In a New York Times article published on April 2, 2019, two more women accused the former vice president of inappropriate touching.

Caitlyn Caruso, who works for a non-profit organization focused on sexual health information and service for young people, said Biden rested his hand on her thigh, even though she “squirmed” in discomfort, and hugged her so long that it made her feel uncomfortable, during an event at the University of Nevada-Las Vegas at which she had publicly shared her own experience of sexual assault. D.J. Hill told the Times that while she and her husband posed for a photograph with Biden in 2012, the vice president put his hand on her shoulder and moved it down her back. Hill said she did not know what Biden’s intentions were, but that his actions made her “very uncomfortable.” 

Flores and Lappos have both explicitly stated that although Biden’s touching was unwanted, unacceptable, and made them feel uncomfortable, they did not perceive it as being sexual in nature. Neither Caruso nor Hill described Biden’s actions towards them as sexual assault. 

On April 3, 2019, Biden released a video on Twitter in which he acknowledged that his characteristic habit of making unsolicited physical contact with others, including strangers — something he called “gestures of support and encouragement” — had made some women and men “uncomfortable,” over the years, adding that:

“The boundaries of protecting personal space have been reset, and I get it… I’ll always believe governing, quite frankly, life for that matter, is about connecting…with people. That won’t change, but I will be more mindful and respectful of people’s personal space.”

After Harris made the remarks in question on April 2, 2019, three more women publicly accused Biden of having touched them inappropriately, made them uncomfortable, or made inappropriate remarks about their physical appearance.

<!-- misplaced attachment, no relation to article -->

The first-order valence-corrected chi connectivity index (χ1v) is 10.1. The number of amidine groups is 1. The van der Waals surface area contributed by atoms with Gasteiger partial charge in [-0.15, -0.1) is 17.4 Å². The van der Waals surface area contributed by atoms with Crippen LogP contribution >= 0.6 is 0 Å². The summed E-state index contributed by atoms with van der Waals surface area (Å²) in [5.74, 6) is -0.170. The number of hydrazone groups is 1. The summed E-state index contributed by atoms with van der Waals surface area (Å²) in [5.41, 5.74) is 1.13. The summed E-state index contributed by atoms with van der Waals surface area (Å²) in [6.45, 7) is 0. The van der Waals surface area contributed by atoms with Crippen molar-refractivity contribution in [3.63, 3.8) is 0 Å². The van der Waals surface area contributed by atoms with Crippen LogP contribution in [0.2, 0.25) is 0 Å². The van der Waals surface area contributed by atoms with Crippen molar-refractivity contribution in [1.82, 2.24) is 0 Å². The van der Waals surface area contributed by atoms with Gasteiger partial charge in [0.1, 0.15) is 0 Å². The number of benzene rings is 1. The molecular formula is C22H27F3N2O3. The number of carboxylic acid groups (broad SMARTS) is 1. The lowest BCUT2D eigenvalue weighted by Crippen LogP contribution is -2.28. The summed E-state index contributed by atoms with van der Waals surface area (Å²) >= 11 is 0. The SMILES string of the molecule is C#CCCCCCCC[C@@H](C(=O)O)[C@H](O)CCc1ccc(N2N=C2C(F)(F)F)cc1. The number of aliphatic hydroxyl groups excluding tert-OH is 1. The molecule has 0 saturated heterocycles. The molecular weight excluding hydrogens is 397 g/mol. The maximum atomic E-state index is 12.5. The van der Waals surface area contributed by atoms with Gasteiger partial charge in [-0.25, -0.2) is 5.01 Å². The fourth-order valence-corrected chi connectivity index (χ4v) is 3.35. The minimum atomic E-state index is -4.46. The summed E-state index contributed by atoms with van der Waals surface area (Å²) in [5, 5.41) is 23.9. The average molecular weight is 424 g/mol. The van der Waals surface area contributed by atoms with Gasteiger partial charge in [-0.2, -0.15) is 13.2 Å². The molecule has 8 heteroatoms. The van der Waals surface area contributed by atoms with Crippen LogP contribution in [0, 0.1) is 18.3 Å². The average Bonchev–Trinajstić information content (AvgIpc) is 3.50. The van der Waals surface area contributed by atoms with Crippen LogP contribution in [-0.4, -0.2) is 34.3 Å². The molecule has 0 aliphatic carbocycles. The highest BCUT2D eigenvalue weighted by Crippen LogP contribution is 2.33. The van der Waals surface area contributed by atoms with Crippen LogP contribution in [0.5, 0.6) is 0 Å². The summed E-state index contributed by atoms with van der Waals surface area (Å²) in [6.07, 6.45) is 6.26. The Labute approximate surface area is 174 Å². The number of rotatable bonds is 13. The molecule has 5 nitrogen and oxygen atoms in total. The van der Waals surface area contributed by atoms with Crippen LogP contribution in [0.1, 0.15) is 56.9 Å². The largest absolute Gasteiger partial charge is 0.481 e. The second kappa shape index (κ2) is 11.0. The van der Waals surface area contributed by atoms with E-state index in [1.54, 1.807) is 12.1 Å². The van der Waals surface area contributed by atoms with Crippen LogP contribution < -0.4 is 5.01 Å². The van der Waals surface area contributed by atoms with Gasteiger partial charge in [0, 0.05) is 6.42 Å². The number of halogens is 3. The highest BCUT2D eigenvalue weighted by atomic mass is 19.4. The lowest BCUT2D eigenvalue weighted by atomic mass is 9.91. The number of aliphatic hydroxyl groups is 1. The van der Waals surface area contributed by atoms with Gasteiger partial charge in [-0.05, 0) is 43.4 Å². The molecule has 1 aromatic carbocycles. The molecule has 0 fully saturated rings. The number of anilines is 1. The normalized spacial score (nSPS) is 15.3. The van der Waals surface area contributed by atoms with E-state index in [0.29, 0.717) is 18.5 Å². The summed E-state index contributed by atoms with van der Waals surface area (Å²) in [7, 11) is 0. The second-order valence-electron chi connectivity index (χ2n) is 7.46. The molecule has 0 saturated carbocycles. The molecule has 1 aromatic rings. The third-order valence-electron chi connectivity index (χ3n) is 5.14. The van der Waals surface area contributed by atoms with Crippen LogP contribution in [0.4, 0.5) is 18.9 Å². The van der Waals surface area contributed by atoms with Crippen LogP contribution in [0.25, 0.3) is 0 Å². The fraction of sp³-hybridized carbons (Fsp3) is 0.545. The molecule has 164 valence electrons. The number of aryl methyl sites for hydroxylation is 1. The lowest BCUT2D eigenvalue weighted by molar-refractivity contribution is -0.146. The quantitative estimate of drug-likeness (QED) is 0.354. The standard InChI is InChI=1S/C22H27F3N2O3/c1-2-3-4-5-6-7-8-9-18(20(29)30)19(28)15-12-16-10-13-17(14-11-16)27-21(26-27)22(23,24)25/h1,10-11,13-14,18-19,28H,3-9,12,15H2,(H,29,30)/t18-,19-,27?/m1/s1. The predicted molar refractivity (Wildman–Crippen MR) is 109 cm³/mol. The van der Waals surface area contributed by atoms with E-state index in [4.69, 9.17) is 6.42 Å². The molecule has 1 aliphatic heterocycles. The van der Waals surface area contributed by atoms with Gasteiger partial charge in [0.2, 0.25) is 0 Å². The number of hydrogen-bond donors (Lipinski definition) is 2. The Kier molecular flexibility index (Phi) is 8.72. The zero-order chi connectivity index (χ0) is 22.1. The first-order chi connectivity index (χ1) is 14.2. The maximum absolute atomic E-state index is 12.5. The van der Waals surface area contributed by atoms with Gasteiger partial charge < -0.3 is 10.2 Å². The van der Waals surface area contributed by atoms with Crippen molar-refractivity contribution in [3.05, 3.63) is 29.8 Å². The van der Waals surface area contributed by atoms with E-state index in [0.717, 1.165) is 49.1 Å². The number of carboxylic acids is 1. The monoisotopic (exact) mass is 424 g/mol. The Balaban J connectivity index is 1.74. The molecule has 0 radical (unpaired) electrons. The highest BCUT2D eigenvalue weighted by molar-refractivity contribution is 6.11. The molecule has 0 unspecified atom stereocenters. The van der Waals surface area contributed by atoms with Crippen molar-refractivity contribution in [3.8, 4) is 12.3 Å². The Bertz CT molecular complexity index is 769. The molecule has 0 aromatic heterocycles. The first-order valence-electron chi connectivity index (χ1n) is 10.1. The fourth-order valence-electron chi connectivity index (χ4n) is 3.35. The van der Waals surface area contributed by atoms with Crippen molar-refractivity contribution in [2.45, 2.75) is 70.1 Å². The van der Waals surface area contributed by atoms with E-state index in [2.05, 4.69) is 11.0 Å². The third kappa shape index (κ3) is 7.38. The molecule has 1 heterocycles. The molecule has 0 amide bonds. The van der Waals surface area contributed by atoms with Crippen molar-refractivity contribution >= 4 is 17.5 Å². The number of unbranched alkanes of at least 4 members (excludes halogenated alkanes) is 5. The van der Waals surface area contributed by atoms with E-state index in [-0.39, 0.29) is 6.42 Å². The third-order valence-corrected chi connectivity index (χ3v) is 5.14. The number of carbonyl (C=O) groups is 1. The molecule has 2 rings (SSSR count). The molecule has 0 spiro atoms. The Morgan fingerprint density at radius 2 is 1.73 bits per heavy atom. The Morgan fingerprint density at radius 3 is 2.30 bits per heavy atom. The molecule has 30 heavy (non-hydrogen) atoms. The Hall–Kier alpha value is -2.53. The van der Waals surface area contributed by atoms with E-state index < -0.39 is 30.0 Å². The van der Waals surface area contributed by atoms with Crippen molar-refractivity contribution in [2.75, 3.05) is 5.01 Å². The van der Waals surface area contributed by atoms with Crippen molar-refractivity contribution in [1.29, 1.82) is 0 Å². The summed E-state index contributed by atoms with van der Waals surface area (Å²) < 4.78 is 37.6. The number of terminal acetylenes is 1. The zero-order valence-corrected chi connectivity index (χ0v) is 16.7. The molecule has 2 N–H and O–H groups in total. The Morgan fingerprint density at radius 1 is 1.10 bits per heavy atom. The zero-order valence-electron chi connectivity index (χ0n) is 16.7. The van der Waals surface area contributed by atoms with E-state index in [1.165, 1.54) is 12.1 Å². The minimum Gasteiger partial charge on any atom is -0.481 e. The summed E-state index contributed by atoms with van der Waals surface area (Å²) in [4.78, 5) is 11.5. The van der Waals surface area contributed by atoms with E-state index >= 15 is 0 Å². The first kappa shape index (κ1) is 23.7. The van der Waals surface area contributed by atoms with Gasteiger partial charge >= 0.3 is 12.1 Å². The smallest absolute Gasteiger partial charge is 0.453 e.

A fourth woman, Tara Reade, alleged in March 2020 that Biden sexually assaulted her at an office in the U.S. Capitol, providing descriptions that some readers might find disturbing. Reade said that when she worked in his U.S. Senate office in 1993, Biden pushed her against a wall, subjected her to unwanted kissing, and digitally penetrated her. (Although Reade did not herself use the word “rape” to describe the latter allegation, digital penetration without consent is included in the definition of rape used by the Federal Bureau of Investigation in its Uniform Crime Report. In that context, it is reasonable to state that Reade accused Biden of raping her).

Biden has vehemently denied Reade’s allegations, telling MSNBC’s “Morning Joe”: “It is not true. I’m saying, unequivocally, it never never happened…”

While Harris said plainly “I believe them” about those women who had, before April 2, 2019, accused Biden of inappropriate touching, the senator has not said the same about Reade’s rape allegation, and did not do so when asked about it. Speaking to the San Francisco Chronicle’s “It’s All Political” podcast, in April 2020, Harris said Reade had a right to be heard, and should face no repercussions for “telling her story,” but defended Biden’s record as “somebody who really has fought for women and empowerment of women and women’s equality and rights”:

This woman has a right to tell her story, and I believe that, and I believe Joe Biden believes that too. I’ve spent my whole career…fighting to give women a voice, and this brings up, I think, a bigger structural issue, frankly, which is that women must be able to speak without fear of retaliation…On the issue of Joe, I can only speak to the Joe Biden I know. He’s been a life-long fighter in terms of stopping violence against women. He has been the leader, I think really most people would agree, in the United States Senate on VAWA, the Violence Against Women Act.

So, you know, as I said, she has a right to tell her story, and she shouldn’t face any repercussions for that. But the Joe Biden I know is somebody who really has fought for women and empowerment of women and women’s equality and rights.

The Federalist’s claim, in its headline, which said that Harris had said she believed “Biden’s rape accusers,” was therefore false, both because Harris made her comments long before Reade accused Biden of rape, and because she is the only woman to have made that accusation. The Federalist later changed its headline to claim that Harris had said she believed “Biden’s sexual harassment accusers.”

However, as of Aug. 13, 2020, the article itself still stated that Harris “said last year that she believes the women who accused Biden of sexual assault.” This is equally misleading, since no woman had accused Biden of sexual assault when Harris made her remarks on April 2, 2019.